Peroxidase in milk: Detected quickly, simply and cost-effectively with MQuant™
Lactoperoxidase activity is a key indicator for the quality of milk: If the enzyme can be detected, the milk has been successfully pasteurized. If not, the milk was heated to a higher temperature, which is referred to as "ultra-high temperature processing". Checking this used to require a lot of time and effort. In the future, instead of photometric applications, milk producers and processors can use the cost-effective MQuant™ rapid test from Merck Millipore to verify the heat treatment of milk.
The enzyme lactoperoxidase (POD) is completely deactivated when milk is heated to over 85 degrees Celsius. A yes/no answer is usually enough for milk processing plants: If lactoperoxidase is detected, the pasteurization temperatures were adhered to. If the enzyme is no longer active, ultra-high temperature processing is proven.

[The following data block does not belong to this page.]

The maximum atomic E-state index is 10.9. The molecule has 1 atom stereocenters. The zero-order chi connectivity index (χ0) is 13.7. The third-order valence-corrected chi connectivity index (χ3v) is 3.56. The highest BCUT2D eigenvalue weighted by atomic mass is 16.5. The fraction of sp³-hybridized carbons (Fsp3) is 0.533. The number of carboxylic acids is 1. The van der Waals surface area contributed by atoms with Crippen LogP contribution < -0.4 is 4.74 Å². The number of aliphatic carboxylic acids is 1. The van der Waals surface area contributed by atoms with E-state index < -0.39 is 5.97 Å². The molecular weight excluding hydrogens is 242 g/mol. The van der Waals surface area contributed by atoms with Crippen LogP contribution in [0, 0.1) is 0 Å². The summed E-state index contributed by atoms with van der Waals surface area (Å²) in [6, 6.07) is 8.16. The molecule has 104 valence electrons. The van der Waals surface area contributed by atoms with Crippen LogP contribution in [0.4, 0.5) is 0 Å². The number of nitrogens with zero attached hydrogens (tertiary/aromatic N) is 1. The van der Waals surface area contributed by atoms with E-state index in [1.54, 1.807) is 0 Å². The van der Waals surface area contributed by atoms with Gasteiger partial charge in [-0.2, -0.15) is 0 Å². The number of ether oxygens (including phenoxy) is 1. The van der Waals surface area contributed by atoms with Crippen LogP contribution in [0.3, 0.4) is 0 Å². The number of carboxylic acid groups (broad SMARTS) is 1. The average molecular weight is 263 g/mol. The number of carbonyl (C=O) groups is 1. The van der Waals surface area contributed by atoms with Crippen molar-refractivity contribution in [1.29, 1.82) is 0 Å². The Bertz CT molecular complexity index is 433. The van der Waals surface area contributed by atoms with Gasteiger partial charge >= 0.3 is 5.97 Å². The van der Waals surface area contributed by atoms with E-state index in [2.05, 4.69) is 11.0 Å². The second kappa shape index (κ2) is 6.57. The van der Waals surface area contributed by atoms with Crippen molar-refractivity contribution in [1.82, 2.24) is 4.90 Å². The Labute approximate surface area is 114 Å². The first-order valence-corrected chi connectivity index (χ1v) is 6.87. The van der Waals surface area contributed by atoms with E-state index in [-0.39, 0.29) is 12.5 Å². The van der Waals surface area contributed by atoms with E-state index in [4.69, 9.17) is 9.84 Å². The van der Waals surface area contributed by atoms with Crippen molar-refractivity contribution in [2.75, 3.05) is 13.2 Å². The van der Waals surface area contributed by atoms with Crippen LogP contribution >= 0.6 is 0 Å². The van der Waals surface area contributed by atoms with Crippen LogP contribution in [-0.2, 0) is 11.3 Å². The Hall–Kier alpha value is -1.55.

Investigations have proved that the MQuant™ peroxidase test works just as reliably as the photometric reference process (DIN 10483-1). However, it also achieves these reliable results significantly faster, more simply and more cost-effectively.
For a test, the milk sample is diluted with a little distilled water on site and mixed with a few drops of the reagent contained in the test kit. When the user dips the test strip into the solution, a chemical reaction is triggered: If peroxidase is present, an organic redox indicator is converted into a blue compound. When the user then holds the strip's reaction zone next to the color scale provided, he will be able to see whether there is no (-), low (+) or significant (++) peroxidase activity.